National Weather Service United States Department of Commerce

Barry Fading Away; Attention Turns To Major Summer Heat Wave

Post-Tropical Barry continues to steadily weaken and will fade away over the next day or two. The decaying system may still produce very heavy rainfall and possible flash flooding from the Lower Mississippi Valley to the Ohio Valley. Attention on the weather then shifts from Barry to a major summer heat wave mid to late week into the weekend, across much of the Central and Eastern states. Read More >

The following are Ohio River hydrographs, showing the observed levels and forecast levels for places where major river flooding is ongoing. The emphasis on floodfighting efforts is on cities not protected by permanent floodwalls or levees, such as Smithland, KY and Metropolis, IL. Major flooding is also occurring on tributary rivers and creeks, including the Clarks River in western KY.

For historical perspective on this flood, the three highest stages on record are ranked just above each hydrograph. Click on images for larger size..

Smithland, KY Paducah, KY Cairo, IL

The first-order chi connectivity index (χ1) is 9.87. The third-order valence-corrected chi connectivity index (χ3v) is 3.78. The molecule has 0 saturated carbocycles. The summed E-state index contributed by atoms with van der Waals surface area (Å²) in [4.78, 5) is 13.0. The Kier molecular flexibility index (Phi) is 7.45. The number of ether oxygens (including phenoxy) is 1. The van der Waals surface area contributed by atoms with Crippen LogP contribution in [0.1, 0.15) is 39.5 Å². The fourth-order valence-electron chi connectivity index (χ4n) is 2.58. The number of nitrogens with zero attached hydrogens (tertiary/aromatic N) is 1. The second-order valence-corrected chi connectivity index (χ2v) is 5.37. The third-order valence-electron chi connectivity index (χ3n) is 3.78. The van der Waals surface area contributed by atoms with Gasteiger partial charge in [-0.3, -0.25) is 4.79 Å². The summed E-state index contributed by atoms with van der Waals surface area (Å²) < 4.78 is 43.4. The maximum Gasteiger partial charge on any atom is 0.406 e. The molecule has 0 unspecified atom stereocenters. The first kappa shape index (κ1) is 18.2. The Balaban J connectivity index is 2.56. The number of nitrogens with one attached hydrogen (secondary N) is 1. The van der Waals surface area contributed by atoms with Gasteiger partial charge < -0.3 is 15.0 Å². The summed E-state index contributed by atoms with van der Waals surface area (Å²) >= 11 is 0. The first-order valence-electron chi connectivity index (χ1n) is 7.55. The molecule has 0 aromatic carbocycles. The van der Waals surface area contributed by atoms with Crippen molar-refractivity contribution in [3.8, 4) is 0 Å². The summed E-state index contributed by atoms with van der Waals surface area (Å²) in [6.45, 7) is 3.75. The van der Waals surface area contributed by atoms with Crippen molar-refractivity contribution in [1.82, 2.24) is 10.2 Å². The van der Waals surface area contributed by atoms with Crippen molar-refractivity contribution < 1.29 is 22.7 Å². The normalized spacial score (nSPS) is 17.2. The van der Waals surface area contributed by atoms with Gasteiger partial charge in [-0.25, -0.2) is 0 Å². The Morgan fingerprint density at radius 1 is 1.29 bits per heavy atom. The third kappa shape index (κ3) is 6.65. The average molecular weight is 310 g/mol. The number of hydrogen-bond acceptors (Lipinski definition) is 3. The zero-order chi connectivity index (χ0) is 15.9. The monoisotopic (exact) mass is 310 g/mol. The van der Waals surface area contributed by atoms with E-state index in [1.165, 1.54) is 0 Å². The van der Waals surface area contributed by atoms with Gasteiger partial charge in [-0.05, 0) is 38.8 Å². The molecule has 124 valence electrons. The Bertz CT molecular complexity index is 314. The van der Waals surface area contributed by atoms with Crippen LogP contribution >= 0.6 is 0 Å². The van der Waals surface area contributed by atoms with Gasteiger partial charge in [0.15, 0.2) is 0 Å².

1. 54.89 ft on 05/06/2011 1. 60.60 ft on 02/02/1937 1. 61.72 ft on 05/02/2011
2. 51.44 ft on 03/12/1997 2. 55.03 ft on 05/05/2011 2. 59.50 ft on 02/03/1937
3. 50.14 ft on 03/02/2018 3. 54.30 ft on 02/23/1884 3. 56.50 ft on 04/03/1975
Ohio River at Smithland Lock and Dam Ohio River at Paducah Ohio River at Cairo

 

The rivers are being fed by a long-term surplus of rainfall over the Tennessee and Ohio Valleys that began last year. Rainfall during the month of February has been near or above record levels. Nashville, Tennessee broke its February rainfall record with over a foot of rain. Monthly rainfall at Paducah, Kentucky through the 24th is 9.43 inches, which makes this the 2nd wettest February on record at Paducah. Records at Paducah go back to 1937. For more information on the longer term surplus of rainfall, please read the following articles: